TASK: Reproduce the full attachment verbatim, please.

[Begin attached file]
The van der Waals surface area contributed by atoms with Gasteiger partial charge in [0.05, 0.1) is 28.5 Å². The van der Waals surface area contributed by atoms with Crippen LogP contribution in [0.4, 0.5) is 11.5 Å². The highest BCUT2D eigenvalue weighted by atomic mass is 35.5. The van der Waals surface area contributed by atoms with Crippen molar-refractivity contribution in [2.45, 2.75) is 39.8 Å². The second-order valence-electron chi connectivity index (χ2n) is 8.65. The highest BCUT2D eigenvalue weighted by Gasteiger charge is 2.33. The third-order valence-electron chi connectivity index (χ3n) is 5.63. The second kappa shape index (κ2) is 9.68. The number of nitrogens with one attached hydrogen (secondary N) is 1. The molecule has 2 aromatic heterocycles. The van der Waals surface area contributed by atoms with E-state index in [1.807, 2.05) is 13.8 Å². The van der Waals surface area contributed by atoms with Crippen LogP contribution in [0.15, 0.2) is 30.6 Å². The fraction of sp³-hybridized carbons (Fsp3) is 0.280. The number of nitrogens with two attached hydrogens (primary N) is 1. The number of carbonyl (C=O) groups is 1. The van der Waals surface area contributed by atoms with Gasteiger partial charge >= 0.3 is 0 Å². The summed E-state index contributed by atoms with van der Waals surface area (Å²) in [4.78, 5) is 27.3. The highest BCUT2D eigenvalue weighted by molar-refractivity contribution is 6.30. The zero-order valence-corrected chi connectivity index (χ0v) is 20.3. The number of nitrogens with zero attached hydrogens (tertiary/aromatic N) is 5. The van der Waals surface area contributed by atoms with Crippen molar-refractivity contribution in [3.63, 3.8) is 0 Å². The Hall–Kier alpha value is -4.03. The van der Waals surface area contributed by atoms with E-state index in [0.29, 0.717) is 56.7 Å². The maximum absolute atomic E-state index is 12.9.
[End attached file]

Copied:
The van der Waals surface area contributed by atoms with Gasteiger partial charge in [0.05, 0.1) is 28.5 Å². The van der Waals surface area contributed by atoms with Crippen LogP contribution in [0.4, 0.5) is 11.5 Å². The highest BCUT2D eigenvalue weighted by atomic mass is 35.5. The van der Waals surface area contributed by atoms with Crippen molar-refractivity contribution in [2.45, 2.75) is 39.8 Å². The second-order valence-electron chi connectivity index (χ2n) is 8.65. The highest BCUT2D eigenvalue weighted by Gasteiger charge is 2.33. The third-order valence-electron chi connectivity index (χ3n) is 5.63. The second kappa shape index (κ2) is 9.68. The number of nitrogens with one attached hydrogen (secondary N) is 1. The molecule has 2 aromatic heterocycles. The van der Waals surface area contributed by atoms with E-state index in [1.807, 2.05) is 13.8 Å². The van der Waals surface area contributed by atoms with Crippen LogP contribution in [0.15, 0.2) is 30.6 Å². The fraction of sp³-hybridized carbons (Fsp3) is 0.280. The number of nitrogens with two attached hydrogens (primary N) is 1. The number of carbonyl (C=O) groups is 1. The van der Waals surface area contributed by atoms with Gasteiger partial charge >= 0.3 is 0 Å². The summed E-state index contributed by atoms with van der Waals surface area (Å²) in [4.78, 5) is 27.3. The highest BCUT2D eigenvalue weighted by molar-refractivity contribution is 6.30. The zero-order valence-corrected chi connectivity index (χ0v) is 20.3. The number of nitrogens with zero attached hydrogens (tertiary/aromatic N) is 5. The van der Waals surface area contributed by atoms with Crippen molar-refractivity contribution in [3.63, 3.8) is 0 Å². The Hall–Kier alpha value is -4.03. The van der Waals surface area contributed by atoms with E-state index in [0.29, 0.717) is 56.7 Å². The maximum absolute atomic E-state index is 12.9.